Ring of rational integers

From Commalg
Revision as of 20:54, 29 January 2014 by Vipul (talk | contribs)
(diff) ← Older revision | Latest revision (diff) | Newer revision → (diff)
Jump to: navigation, search
This article defines a particular commutative unital ring.
See all particular commutative unital rings


The ring \mathbb{Z}, called the ring of rational integers or sometimes simply the ring of integers, is the ring whose elements are the rational integers, with the usual addition and multiplication. Explicitly, the underlying set is \{ \dots, -2, -1, 0, 1, 2, \dots \} and the addition and multiplication are the usual ones.

The adjective rational is used in the name in circumstances where there may be potential confusion with the ring of integers in a number field.

This ring is the initial object in the category of commutative unital rings.

Ring properties

Property Meaning Satisfied? Explanation
integral domain zero is not a product of nonzero elements Yes
Euclidean domain admits a Euclidean norm Yes See ring of rational integers is Euclidean with norm equal to absolute value (the standard choice of norm is the absolute value); see also ring of rational integers is Euclidean with norm equal to binary logarithm of absolute value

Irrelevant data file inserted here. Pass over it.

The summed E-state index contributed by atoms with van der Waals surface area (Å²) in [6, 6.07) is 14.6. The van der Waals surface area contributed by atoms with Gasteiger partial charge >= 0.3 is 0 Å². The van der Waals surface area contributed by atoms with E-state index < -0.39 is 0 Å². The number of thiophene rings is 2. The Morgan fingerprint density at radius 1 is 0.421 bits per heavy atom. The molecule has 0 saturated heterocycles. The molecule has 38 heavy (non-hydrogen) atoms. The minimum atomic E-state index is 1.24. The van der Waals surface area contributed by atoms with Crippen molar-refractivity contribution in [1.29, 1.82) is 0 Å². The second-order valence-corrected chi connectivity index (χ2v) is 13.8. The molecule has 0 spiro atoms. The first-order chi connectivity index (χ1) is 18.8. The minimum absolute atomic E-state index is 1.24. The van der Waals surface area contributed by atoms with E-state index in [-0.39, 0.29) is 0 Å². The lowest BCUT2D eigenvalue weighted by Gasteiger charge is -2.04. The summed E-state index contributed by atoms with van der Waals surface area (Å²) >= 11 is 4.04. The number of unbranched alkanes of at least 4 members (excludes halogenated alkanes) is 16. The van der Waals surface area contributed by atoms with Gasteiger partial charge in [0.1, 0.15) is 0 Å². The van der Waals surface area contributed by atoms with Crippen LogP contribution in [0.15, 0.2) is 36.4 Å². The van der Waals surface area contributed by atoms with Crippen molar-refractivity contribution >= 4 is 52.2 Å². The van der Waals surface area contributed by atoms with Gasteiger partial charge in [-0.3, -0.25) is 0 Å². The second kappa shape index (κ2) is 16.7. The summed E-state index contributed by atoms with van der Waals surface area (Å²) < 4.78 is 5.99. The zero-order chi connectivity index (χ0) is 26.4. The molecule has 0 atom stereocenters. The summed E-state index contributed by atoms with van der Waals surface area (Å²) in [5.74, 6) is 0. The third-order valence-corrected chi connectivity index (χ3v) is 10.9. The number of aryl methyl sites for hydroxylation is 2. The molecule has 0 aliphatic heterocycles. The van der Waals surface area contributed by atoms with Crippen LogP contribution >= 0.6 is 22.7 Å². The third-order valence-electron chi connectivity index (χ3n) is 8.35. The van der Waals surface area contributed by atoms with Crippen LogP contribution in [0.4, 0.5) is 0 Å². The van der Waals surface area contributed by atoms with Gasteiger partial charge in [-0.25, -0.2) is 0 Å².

principal ideal domain (PID) every ideal is a principal ideal Yes Follows from being Euclidean and Euclidean implies PID
unique factorization domain every element has a unique factorization into irreducibles (same as primes) up to units Yes Follows from being a PID and PID implies UFD
Noetherian domain integral domain Yes Follows from being a PID
Bezout domain Yes Follows from being a PID
Dedekind domain Yes Follows from being a PID
interpolation domain Yes For any n, there exists a tuple of n + 1 elements such that evaluation at these defines a bijection between the polynomials of degree at most n in the ring of integer-valued polynomials and R^{n+1}.